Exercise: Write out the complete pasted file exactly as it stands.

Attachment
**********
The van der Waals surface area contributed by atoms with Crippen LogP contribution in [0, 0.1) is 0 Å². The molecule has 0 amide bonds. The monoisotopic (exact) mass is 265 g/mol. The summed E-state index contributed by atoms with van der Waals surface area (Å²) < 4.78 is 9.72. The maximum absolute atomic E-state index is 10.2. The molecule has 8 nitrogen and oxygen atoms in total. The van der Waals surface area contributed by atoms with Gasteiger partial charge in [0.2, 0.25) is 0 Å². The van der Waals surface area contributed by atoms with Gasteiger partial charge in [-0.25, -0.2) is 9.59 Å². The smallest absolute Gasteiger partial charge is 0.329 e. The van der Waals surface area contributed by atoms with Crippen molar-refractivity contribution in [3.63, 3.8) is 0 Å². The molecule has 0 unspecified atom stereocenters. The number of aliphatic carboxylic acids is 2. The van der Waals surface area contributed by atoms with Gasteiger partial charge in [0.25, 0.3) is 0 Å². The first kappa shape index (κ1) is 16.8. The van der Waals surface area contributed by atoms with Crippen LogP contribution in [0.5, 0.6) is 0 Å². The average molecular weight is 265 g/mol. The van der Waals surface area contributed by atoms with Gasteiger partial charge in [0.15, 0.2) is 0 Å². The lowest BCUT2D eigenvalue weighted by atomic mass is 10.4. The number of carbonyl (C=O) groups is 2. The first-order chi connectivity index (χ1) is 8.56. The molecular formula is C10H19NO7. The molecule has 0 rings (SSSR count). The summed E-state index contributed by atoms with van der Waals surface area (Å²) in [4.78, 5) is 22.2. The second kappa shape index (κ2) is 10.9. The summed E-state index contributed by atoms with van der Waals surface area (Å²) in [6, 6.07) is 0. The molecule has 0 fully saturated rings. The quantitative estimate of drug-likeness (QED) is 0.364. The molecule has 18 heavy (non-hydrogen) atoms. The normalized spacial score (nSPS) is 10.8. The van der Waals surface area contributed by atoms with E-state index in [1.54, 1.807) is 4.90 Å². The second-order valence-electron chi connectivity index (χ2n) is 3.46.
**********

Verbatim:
The van der Waals surface area contributed by atoms with Crippen LogP contribution in [0, 0.1) is 0 Å². The molecule has 0 amide bonds. The monoisotopic (exact) mass is 265 g/mol. The summed E-state index contributed by atoms with van der Waals surface area (Å²) < 4.78 is 9.72. The maximum absolute atomic E-state index is 10.2. The molecule has 8 nitrogen and oxygen atoms in total. The van der Waals surface area contributed by atoms with Gasteiger partial charge in [0.2, 0.25) is 0 Å². The van der Waals surface area contributed by atoms with Gasteiger partial charge in [-0.25, -0.2) is 9.59 Å². The smallest absolute Gasteiger partial charge is 0.329 e. The van der Waals surface area contributed by atoms with Crippen molar-refractivity contribution in [3.63, 3.8) is 0 Å². The molecule has 0 unspecified atom stereocenters. The number of aliphatic carboxylic acids is 2. The van der Waals surface area contributed by atoms with Gasteiger partial charge in [0.25, 0.3) is 0 Å². The first kappa shape index (κ1) is 16.8. The van der Waals surface area contributed by atoms with Crippen LogP contribution in [0.5, 0.6) is 0 Å². The average molecular weight is 265 g/mol. The van der Waals surface area contributed by atoms with Gasteiger partial charge in [0.15, 0.2) is 0 Å². The lowest BCUT2D eigenvalue weighted by atomic mass is 10.4. The number of carbonyl (C=O) groups is 2. The first-order chi connectivity index (χ1) is 8.56. The molecular formula is C10H19NO7. The molecule has 0 rings (SSSR count). The summed E-state index contributed by atoms with van der Waals surface area (Å²) in [4.78, 5) is 22.2. The second kappa shape index (κ2) is 10.9. The summed E-state index contributed by atoms with van der Waals surface area (Å²) in [6, 6.07) is 0. The molecule has 0 fully saturated rings. The quantitative estimate of drug-likeness (QED) is 0.364. The molecule has 18 heavy (non-hydrogen) atoms. The normalized spacial score (nSPS) is 10.8. The van der Waals surface area contributed by atoms with E-state index in [1.54, 1.807) is 4.90 Å². The second-order valence-electron chi connectivity index (χ2n) is 3.46.